Thursday, March 17, 2011

For All We Know...

“[…] For all we know
This may only be a dream
We come and we go
Like the ripples of a stream […]”

- “For All We Know,” Donny Hathaway

Illness has changed my life in tangible and intangible ways. For all I know, it may be simultaneously the best and worst thing that has ever happened to me. It has given me perspective.

I think it’s easy to think about the things we can’t do because of illness. But it’s harder to think of the things that illness has allowed us to do. This is a much more introspective task.

Illness has shown me that I possess strength within me, but I do get tired of hearing that such and such experiences will make me stronger. Maybe I’m strong enough already, maybe I’m not that strong at all.

Illness has taught me how to fight, not in battling the disease, but in fighting for myself, and the treatment I deserve in all aspects of my life.

In illness, as in life, you have to pick your battles wisely. You have to be willing to fight the good fight, but also know when to step away and let others take the reins.

Illness has taught me, as I have discovered recently, that I’d take physical over emotional pain any day.

Illness has taught me not to hold back, to share my feelings, and love with my whole heart, body, and soul. And that makes me a far different person than I was before I got sick. Sure, I had crushes on guys, but I never really put it out there. Now, I grab the bull by the balls (pun intended). Yes, the bull, and yes, by the balls (my girlfriends will understand this).

The main thing illness has taught me is that we can’t control everything. For all we know, this could be our last day on earth. For all we know, we might live another 80 years. Those of us who are chronically ill feel the ticking of time more acutely, the need to make every day, every minute, every hour count.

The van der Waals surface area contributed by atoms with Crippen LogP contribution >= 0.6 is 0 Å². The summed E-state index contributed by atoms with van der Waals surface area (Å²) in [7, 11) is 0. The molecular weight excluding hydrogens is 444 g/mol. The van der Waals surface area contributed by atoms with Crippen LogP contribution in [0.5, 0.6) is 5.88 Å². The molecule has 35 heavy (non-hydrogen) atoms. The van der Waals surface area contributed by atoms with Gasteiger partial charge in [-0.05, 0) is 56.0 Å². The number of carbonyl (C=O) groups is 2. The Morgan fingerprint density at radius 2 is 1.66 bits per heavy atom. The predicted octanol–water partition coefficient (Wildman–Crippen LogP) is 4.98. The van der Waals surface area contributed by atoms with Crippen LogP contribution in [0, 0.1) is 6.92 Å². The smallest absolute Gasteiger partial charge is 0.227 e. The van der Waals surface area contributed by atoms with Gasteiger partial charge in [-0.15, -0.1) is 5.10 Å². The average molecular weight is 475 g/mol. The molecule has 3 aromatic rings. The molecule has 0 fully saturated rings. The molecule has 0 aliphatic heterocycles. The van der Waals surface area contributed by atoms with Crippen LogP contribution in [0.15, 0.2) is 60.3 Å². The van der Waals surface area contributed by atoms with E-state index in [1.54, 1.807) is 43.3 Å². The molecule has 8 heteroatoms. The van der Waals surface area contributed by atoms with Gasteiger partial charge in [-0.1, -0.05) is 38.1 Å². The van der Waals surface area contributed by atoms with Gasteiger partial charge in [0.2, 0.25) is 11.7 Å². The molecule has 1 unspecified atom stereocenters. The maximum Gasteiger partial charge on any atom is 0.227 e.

I don’t think it was until I got sick that I realized I really wanted to have children. It’s like discovering I didn’t have the body I wanted, made me realize that I may never have the life I wanted. With the reality, at least in the beginning, that I may not live long enough or be healthy enough to have children.

With my ex-boyfriend, I even considered and almost relished the concept of being a stay-at-home-mom, of leaving academia behind for the most important role of my life.

Recently, several people have made the comment to me that you don’t have to have a man to have children. But the problem is, there are going to be real physical challenges. As much as I want a child, there is no way that I would do that as a single parent, knowing that there may be times I won’t physically be able to care for a child.

Illness has made me realize that the little stuff doesn’t matter. It has shown me to take absolutely nothing for granted.

When life gets too hard and I think that I can’t, I just keep telling myself “I think I can, I think I can, I think I can.” Maybe I will, maybe I won’t, but at least I tell myself I can before telling myself I can’t.

Ultimately, if there is one thing that illness has done for me, as the name of my blog suggests, it has brought me closer to myself.


  1. I love this post! One of the best moments since my diagnosis of RA & Fibro was realizing how much having these illnesses has given me in terms of quality of life and time that prior to this phase I was letting slip away.